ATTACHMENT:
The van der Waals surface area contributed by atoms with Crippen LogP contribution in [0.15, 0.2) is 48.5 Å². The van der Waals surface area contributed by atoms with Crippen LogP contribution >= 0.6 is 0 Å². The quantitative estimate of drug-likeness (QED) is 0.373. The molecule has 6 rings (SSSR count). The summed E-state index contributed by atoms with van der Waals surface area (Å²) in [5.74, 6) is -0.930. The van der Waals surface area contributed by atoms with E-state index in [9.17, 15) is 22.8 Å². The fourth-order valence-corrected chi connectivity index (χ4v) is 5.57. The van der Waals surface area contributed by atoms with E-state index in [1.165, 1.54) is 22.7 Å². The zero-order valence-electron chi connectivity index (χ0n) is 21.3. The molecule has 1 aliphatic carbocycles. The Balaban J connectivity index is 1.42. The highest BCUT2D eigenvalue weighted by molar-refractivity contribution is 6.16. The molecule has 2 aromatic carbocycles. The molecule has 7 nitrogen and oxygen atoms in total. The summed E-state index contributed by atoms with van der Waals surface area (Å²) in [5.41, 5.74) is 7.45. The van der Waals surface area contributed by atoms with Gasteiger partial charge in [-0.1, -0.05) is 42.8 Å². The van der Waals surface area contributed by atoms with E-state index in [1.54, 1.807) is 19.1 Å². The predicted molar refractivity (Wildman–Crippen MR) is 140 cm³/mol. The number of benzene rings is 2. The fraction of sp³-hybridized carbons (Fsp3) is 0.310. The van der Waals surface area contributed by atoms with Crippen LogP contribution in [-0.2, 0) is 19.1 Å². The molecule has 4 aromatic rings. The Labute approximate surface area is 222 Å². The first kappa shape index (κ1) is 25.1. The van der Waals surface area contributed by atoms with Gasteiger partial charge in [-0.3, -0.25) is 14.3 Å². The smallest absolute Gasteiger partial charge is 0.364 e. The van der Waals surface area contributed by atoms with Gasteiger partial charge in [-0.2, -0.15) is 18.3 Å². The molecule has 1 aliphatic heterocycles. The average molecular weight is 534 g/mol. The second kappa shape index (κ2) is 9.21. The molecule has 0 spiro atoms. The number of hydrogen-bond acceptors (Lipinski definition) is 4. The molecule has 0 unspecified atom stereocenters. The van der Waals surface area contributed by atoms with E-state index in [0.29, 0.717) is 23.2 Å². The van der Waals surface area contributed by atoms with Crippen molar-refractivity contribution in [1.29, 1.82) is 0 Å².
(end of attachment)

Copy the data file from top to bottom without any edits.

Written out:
The van der Waals surface area contributed by atoms with Crippen LogP contribution in [0.15, 0.2) is 48.5 Å². The van der Waals surface area contributed by atoms with Crippen LogP contribution >= 0.6 is 0 Å². The quantitative estimate of drug-likeness (QED) is 0.373. The molecule has 6 rings (SSSR count). The summed E-state index contributed by atoms with van der Waals surface area (Å²) in [5.74, 6) is -0.930. The van der Waals surface area contributed by atoms with E-state index in [9.17, 15) is 22.8 Å². The fourth-order valence-corrected chi connectivity index (χ4v) is 5.57. The van der Waals surface area contributed by atoms with E-state index in [1.165, 1.54) is 22.7 Å². The zero-order valence-electron chi connectivity index (χ0n) is 21.3. The molecule has 1 aliphatic carbocycles. The Balaban J connectivity index is 1.42. The highest BCUT2D eigenvalue weighted by molar-refractivity contribution is 6.16. The molecule has 2 aromatic carbocycles. The molecule has 7 nitrogen and oxygen atoms in total. The summed E-state index contributed by atoms with van der Waals surface area (Å²) in [5.41, 5.74) is 7.45. The van der Waals surface area contributed by atoms with Gasteiger partial charge in [-0.1, -0.05) is 42.8 Å². The van der Waals surface area contributed by atoms with E-state index in [1.54, 1.807) is 19.1 Å². The predicted molar refractivity (Wildman–Crippen MR) is 140 cm³/mol. The number of benzene rings is 2. The fraction of sp³-hybridized carbons (Fsp3) is 0.310. The van der Waals surface area contributed by atoms with Crippen LogP contribution in [-0.2, 0) is 19.1 Å². The molecule has 4 aromatic rings. The Labute approximate surface area is 222 Å². The first kappa shape index (κ1) is 25.1. The van der Waals surface area contributed by atoms with Gasteiger partial charge in [-0.3, -0.25) is 14.3 Å². The smallest absolute Gasteiger partial charge is 0.364 e. The van der Waals surface area contributed by atoms with Gasteiger partial charge in [-0.2, -0.15) is 18.3 Å². The molecule has 1 aliphatic heterocycles. The average molecular weight is 534 g/mol. The second kappa shape index (κ2) is 9.21. The molecule has 0 spiro atoms. The number of hydrogen-bond acceptors (Lipinski definition) is 4. The molecule has 0 unspecified atom stereocenters. The van der Waals surface area contributed by atoms with E-state index in [0.29, 0.717) is 23.2 Å². The van der Waals surface area contributed by atoms with Crippen molar-refractivity contribution in [1.29, 1.82) is 0 Å².